Labour Party leader Jonas Gahr Støre faced more disappointing public opinion poll results as he gathered party members for their annual national meeting during the weekend. Now he’s challenged not only by the Conservatives-led opposition in government but also his own coalition partners on the left side of Norwegian politics, who seem to be stealing Labour’s voters.
“Labour? They’ve become a right-wing party! I’ve joined the Reds,” former veteran Labour voter Kåre Inge Andersen told newspaper Aftenposten earlier this week. Andersen works for the railroad in the southern Norwegian city of Sarpsborg that’s been politically run by Labour for more than 100 years. Now, like many others, he’s lost faith in Labour’s commitment to working folks, its industrial policies and its leadership. Its policies and programs can, at times, be hard to distinguish from those of its alleged arch rival, the Conservative Party.
“I just don’t like the three who are in charge ,” said rail terminal operator Jan Granberg. He was referring to Støre, deputy Labour leader Hadia Tajik and party secretary Kjersti Stenseng. “They’re not Labour folks.” Granberg said he’ll be voting for the Center Party now, convinced that it will be better at opposing reforms and consolidation programs that have reduced some services at the local level. Granberg also doesn’t think Labour is tough enough in making sure that wealthy Norwegians will carry a bigger share of the tax burden.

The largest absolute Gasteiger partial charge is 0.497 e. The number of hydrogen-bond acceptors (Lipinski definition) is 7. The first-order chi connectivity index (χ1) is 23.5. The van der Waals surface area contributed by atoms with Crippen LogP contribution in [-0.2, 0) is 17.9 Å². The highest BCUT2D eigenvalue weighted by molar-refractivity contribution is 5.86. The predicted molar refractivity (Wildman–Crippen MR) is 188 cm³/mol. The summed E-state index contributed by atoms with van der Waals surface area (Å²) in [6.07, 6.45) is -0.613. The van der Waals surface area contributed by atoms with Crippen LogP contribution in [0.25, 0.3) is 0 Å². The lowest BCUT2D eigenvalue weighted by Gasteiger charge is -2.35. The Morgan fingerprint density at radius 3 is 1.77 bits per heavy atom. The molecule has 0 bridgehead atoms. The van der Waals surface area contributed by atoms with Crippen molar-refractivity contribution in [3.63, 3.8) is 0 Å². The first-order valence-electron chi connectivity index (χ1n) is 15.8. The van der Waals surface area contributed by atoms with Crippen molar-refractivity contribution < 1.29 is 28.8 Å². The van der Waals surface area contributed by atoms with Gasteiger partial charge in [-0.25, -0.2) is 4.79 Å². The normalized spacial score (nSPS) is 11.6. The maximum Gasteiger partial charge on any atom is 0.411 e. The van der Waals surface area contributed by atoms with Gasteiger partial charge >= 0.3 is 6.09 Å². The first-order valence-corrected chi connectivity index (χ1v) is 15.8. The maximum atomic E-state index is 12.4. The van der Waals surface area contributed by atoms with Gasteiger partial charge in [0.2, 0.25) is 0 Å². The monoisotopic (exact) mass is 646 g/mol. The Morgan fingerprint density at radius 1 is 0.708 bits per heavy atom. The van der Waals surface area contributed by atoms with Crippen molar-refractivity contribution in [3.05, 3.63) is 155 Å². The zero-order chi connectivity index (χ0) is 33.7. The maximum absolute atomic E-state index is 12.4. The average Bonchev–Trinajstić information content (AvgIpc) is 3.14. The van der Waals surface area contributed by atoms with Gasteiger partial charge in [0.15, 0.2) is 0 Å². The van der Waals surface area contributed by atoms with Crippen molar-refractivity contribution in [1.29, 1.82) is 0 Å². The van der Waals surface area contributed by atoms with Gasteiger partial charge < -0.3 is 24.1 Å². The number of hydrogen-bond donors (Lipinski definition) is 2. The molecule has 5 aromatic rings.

Losing to their partners
Therein lies the biggest challenge for Støre and his colleagues as Labour continues to lose voters to parties with which it also needs to cooperate. Labour fell to claim just 24 percent of the vote in the latest public opinion poll conducted for Aftenposten and state broadcaster NRK. The Center Party, meanwhile, jumped a remarkable 4.5 percentage points to claim 16.9 percent. The Reds, the Socialist Left and the Greens party have also been surging ahead since the last parliamentary election in 2017, when Labour claimed 27.4 percent and Center had 10.3.
The pressure is on heading into local elections this fall. Labour won fully 33 percent at the last local elections in 2015, compared to just 8.5 percent for the Center Party. Now Labour stands to lose political control in cities like Sarpsborg in the south and not least in Finnmark and Troms in the far north, two years after losing the parliamentary election for the second time in a row.
Asked why he thinks Labour still lacks the voter support it once had, even after nearly six years of a Conservatives-led government, Støre claims it’s because the party hasn’t been able to draw enough attention to its actual policies. The party has been distracted by internal power struggles and then, not least, the sexual harassment complaints filed against former deputy leader Trond Giske. That’s also diverted media attention away from political issues as Labour was caught in drama.
“Experience shows that when we can concentrate on our policies and solutions that can mean somethings in folks’ lives, Labour wins,” Støre told Aftenposten earlier this week. “Our job is to make that happen, and the annual national meeting will contribute to that.”